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Hi Brent -
 
You said:
>Let me share with you, and others, the plight of the Tallahassee (FL)
>Free-Net.
>
>First, I think we share your view that urban areas have to
>cross-subsidize rural areas if they are to ever get access.  We have
>counties surrounding Tallahassee that could never afford the costs
>associated with setting up their own server and connection (even
>56Kbs).  We drafted an NTIA grant that reflected this unfortunate
>reality.  It was, however, based on the conversion of the local Free-Net
>to a Fee-Net, which, in the best case (read: cash-flow) analysis, would
>have fee paying users underwriting free users.
>
>Our grant plan was to hook into POPs in each rural county to provide them
>with local cost service.
>
>But now, things are worse.  The TFN has grown a lot, local sponsors are
>less willing to pay for the costs, such that we are faced with a
>privitized bail out, a miraculous fund raising effort, or mana from
>heaven.  Local government has decided that this is a private matter.
>
>If these problems cannot be resolved, the TFN is in danger of ceasing to
>exist.
 
If you completely privatize, your users are likely to become disgruntled as
a consumer online service was not what they signed on for.  However, it
would be worse just to cease to exist.  Failing a change of heart with
regard to your sponsors or divine intervention, I suggest the following for
your consideration:
 
1.  Prepare a business plan that divides the processes of TFN into defined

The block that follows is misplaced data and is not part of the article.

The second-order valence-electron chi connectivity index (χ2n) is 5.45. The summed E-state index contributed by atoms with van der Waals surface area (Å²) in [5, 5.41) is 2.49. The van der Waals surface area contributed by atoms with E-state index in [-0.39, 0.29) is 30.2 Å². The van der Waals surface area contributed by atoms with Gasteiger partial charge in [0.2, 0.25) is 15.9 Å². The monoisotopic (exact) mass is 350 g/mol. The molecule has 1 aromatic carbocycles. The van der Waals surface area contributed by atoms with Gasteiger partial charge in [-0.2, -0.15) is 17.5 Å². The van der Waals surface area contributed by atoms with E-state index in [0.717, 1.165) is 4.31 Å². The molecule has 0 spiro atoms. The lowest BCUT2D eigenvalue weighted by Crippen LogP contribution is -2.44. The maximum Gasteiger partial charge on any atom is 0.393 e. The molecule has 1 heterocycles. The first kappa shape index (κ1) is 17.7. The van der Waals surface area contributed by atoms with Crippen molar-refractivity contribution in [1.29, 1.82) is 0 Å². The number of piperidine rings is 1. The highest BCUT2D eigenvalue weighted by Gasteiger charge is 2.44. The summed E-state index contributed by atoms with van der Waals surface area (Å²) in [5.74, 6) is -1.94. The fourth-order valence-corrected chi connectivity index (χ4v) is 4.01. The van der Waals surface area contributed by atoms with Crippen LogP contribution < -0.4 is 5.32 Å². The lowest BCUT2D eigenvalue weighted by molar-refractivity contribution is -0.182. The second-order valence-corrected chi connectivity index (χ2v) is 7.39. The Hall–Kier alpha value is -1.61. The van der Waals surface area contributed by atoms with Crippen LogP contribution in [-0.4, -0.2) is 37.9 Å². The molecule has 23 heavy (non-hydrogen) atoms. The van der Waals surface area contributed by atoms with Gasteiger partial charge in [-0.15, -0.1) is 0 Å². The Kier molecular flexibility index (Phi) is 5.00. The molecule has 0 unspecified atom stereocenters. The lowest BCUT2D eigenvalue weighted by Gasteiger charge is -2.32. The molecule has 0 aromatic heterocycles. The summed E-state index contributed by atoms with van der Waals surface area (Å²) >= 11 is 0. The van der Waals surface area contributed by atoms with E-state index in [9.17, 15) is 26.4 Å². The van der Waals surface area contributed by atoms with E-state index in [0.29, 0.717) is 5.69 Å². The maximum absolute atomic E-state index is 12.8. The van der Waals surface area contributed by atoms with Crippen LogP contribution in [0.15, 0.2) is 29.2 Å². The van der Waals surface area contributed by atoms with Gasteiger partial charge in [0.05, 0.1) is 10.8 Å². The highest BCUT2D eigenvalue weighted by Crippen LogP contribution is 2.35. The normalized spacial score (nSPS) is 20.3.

groups.
 
2.  Determine which groups of processes are the core of what makes up the
community network.  (locally based, user developed content; public forum
training for new users; communications forums (e.g., SIGs))
 
3.  Determine which groups of processes can be privatized.  (enhanced data
services such as dial-up access; certain types of content (e.g., content
not from nonprofit orgs or govt orgs))
 
4.  Find a commercial organization willing to acquire the assets and
services making up number 3 and use a royalty payment contract or some
other revenue stream mechanism by which the commercial organization can pay
TFN on an ongoing basis.  Such revenue will enable TFN to continue, albeit
in a new form.
 
5.  Or, instead of 4, have TFN create a wholly-owned for profit subsidiary
which handles all of the processes in number 3.  Taxes are paid on the
revenue this unit earns, with the remainder going to TFN, the nonprofit
parent.
 
In the 1980s, when there were no consumer online services, Free-Net systems
had a large definition in terms of what services they offerred.  With the
advent of competition in the consumer online services industry, it is time
for Free-Net systems and other forms of community networks to redefine
themselves by narrowing what activities they pursue.  Such focus should
include user literacy, local content development, and operation of an
electronic community that has relevance to the lives of citizens and
institutions within a geographically identified region.
 
Peter
 
 
 
---
Peter F. Harter, Executive Director & General Counsel
Home Page: "http://www.nptn.org:80/about.nptn/whois/pfh/"
The National Public Telecomputing Network (NPTN)  "http://www.nptn.org/"
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Offices: 30680 Bainbridge Road, Solon, Ohio  44139-2268  U.S.A.
 
** DISCLAIMER: These opinions are not to be construed as legal advice.
Please consult a local attorney to gain legal advice.  These comments are
general in nature and address a public policy issue and not the particular
interests of any single or identifiable person.  No attorney client
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